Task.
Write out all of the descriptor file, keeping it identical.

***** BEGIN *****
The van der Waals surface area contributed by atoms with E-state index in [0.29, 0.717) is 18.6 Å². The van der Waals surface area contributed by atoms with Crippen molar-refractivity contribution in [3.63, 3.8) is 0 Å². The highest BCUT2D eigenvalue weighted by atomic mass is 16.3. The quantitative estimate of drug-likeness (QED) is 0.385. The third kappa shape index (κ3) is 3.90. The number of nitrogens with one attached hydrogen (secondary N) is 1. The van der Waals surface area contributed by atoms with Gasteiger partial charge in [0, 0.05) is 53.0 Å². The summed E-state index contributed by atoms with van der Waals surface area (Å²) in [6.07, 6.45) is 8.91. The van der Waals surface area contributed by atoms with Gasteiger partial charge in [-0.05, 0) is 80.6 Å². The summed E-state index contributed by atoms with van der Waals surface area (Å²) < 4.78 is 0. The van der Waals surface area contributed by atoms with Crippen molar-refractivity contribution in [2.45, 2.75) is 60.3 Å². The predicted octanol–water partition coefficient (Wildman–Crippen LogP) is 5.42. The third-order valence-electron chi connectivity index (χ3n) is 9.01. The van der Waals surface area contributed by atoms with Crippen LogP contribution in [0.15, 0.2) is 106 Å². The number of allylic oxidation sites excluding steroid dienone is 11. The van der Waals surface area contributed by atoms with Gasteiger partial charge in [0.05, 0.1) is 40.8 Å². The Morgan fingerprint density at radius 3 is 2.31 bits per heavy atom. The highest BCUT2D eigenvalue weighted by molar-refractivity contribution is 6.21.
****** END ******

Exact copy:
The van der Waals surface area contributed by atoms with E-state index in [0.29, 0.717) is 18.6 Å². The van der Waals surface area contributed by atoms with Crippen molar-refractivity contribution in [3.63, 3.8) is 0 Å². The highest BCUT2D eigenvalue weighted by atomic mass is 16.3. The quantitative estimate of drug-likeness (QED) is 0.385. The third kappa shape index (κ3) is 3.90. The number of nitrogens with one attached hydrogen (secondary N) is 1. The van der Waals surface area contributed by atoms with Gasteiger partial charge in [0, 0.05) is 53.0 Å². The summed E-state index contributed by atoms with van der Waals surface area (Å²) in [6.07, 6.45) is 8.91. The van der Waals surface area contributed by atoms with Gasteiger partial charge in [-0.05, 0) is 80.6 Å². The summed E-state index contributed by atoms with van der Waals surface area (Å²) < 4.78 is 0. The van der Waals surface area contributed by atoms with Crippen molar-refractivity contribution in [2.45, 2.75) is 60.3 Å². The predicted octanol–water partition coefficient (Wildman–Crippen LogP) is 5.42. The third-order valence-electron chi connectivity index (χ3n) is 9.01. The van der Waals surface area contributed by atoms with Crippen LogP contribution in [0.15, 0.2) is 106 Å². The number of allylic oxidation sites excluding steroid dienone is 11. The van der Waals surface area contributed by atoms with Gasteiger partial charge in [0.05, 0.1) is 40.8 Å². The Morgan fingerprint density at radius 3 is 2.31 bits per heavy atom. The highest BCUT2D eigenvalue weighted by molar-refractivity contribution is 6.21.